UVa German Club

Tina Fey and I have some things in common. We are both graduates of the University of Virginia — Mr. Jefferson’s university. (Tina Fey graduated 15 years after I did.) We both speak German, as well. Which leads me to wonder/assume that Tina Fey studied German at UVa, as I did. Was she even in the UVa German Club, of which I was president at one time? I still have my brown T-shirt (yes, arguable taste) with “Mehr Licht” on the back.

Die Tina Fey is ja ganz toll, sogar ‘super’. Sie ist eine heutigen Lucille Ball. Friede, mjh

PS: Until the early 1900’s, German was America’s second language, more widely spoken than any other. (I grant that everyone may have been ignoring Spanish speakers at that point.) There were many native German speakers, immigrants and their descendants, and German was the most popular language in school. It is understandable that two world wars changed that. Deutsch is aber eine schöne Sprache, die klinkt so schön. Leide, dass so viele Leute erkennen das nicht.

PPS: “Mind providing some context for this cavedweller?,” a friend asks. Tina Fey is a comedian, even a comedienne, and a comic writer. I learned of her through her position as writer and weekend news anchor on Saturday Night Live, a popular late-night sketch-comedy show on Saturdays. As I said above, Tina Fey is reminiscent of Lucy Ball: She is hilarious, wickedly clever and beautiful. She currently writes, produces and stars in 30Rock, a must-see comedy on NBC Thursday nights. She co-stars with Alec Baldwin, whom I love nearly as much as brilliantly funny. They are a dynamic duo — both are brilliantly funny. A recurring thread in the show is that, now and then, Liz Lemon (Tina) and Jack Dohnagy (Alec) speak German, with subtitles. (Now, we learn, Kenneth the Page also speaks German.) Last night’s episode involved 3 Germans. Part of the joke hinged on Fey misspeaking in German, selling NBC rather than buying the German cable network. I am so grateful that this twist was not translated as it happened. I feel it was a deep-inside joke. Vielen dank!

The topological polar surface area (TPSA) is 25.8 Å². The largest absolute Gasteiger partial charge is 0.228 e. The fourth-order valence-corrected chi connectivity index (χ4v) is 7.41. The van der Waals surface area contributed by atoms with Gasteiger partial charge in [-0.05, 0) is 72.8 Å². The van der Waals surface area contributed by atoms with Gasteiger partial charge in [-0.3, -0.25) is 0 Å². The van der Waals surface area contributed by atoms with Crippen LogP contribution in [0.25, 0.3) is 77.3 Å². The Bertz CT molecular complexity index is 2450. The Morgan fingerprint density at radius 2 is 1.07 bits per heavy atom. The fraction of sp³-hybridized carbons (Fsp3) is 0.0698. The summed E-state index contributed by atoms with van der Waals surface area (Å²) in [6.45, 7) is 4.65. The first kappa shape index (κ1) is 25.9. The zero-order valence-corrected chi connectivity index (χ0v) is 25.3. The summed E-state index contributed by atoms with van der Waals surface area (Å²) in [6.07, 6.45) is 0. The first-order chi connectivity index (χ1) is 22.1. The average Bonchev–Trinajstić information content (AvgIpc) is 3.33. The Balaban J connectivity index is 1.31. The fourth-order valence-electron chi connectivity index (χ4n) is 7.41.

[tweaked 1/12/08]